Be informed before tonight’s debate.
Tonight, August 9th, the Democratic presidential candidates will debate (I know! Another one.) in Los Angeles. The debate is sponsored by Human Rights Campaign Foundation and the MTV Networks’ Logo Channel and it is likely that the candidates will get questions that are relevant to GLBT. All the candidates support civil unions but only Kucinich and Gravel support same-sex marriage.
FactCheck.org has an analysis of the differences between civil unions and marriage. The three main differences are:
• No federal benefits. The Defense of Marriage Act prevents same-sex couples from receiving federal benefits.
• Portability. Civil unions aren’t recognized in every state
• “Marriage” carries societal and social benefits
States vary on what kind of unions they allow between same-sex couples. Connecticut, New Hampshire, New Jersey and Vermont have civil unions and state benefits are available to same-sex couples in those states. California, Hawaii, Maine, Oregon, Washington and the District of Columbia have domestic partnerships which are similar to civil unions. Only Massachusetts allows marriage between same-sex couples and they are issued a marriage license but they do not receive federal benefits.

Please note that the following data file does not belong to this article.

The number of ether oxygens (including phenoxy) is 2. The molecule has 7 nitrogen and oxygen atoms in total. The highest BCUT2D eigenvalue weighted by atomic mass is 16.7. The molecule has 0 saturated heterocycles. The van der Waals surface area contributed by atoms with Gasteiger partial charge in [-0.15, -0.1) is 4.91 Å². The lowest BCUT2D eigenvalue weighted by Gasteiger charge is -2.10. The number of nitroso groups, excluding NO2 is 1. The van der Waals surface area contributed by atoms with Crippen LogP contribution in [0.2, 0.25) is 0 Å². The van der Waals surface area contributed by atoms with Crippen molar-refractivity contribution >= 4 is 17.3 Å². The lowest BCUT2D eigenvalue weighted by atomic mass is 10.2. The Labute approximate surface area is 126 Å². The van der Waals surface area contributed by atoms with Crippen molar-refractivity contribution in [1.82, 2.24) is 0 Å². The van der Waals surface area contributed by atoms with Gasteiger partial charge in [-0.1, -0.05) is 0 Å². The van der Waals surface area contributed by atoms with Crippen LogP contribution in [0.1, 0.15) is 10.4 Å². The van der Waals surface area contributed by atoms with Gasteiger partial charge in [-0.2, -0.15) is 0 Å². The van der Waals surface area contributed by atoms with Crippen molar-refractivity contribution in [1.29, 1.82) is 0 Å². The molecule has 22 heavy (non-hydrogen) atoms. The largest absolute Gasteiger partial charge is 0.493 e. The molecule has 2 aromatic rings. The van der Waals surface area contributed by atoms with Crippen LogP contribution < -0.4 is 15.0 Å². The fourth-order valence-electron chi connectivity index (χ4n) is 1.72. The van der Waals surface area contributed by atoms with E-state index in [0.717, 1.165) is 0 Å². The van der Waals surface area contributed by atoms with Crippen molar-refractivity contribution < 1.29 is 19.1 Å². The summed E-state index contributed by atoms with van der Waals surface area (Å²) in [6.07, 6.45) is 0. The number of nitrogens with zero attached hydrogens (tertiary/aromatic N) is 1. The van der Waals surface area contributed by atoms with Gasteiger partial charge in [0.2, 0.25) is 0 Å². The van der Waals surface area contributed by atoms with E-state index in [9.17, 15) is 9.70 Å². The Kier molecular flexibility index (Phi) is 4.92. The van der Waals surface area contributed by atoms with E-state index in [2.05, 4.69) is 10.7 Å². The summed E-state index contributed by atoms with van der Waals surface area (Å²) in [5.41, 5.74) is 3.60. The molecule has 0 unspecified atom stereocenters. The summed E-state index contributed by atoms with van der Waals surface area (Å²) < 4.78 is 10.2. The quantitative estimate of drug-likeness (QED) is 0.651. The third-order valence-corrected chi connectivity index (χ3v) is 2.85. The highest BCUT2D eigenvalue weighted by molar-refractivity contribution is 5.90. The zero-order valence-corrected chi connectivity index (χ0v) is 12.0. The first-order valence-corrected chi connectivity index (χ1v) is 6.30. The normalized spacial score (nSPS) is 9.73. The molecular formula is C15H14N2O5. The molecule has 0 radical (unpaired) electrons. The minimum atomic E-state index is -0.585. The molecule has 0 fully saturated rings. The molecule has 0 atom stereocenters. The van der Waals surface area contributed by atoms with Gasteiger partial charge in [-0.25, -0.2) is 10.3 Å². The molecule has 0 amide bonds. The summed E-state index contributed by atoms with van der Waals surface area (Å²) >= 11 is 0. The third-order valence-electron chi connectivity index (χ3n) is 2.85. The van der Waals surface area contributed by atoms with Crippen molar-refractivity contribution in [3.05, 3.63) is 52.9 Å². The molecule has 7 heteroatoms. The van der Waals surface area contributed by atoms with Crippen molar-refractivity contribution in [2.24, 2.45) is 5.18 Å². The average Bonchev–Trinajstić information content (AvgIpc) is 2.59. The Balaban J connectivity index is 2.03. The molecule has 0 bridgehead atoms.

Federal benefits married, heterosexual couples enjoy that are not available to same-sex couples:
• Federal income tax
• Health insurance
• Social security survivor benefits
• Veteran’s and military benefits
Other issues that come to my mind are the ability to make medical decisions on behalf of your partner and even visiting them in the hospital and childcare issues.
In my mind, this is a civil rights issue and I support full right for gay and straight citizens of the United States. The main reason it’s not the currently the case is due to pressure from big business so they won’t have to include gay couples in their benefits.
About Sharon Wilson
Sharon Wilson is considered a leading citizen expert on the impacts of shale oil and gas extraction. She is the go-to person whether it’s top EPA officials from D.C., national and international news networks, or residents facing the shock of eminent domain and the devastating environmental effects of natural gas development in their backyards.
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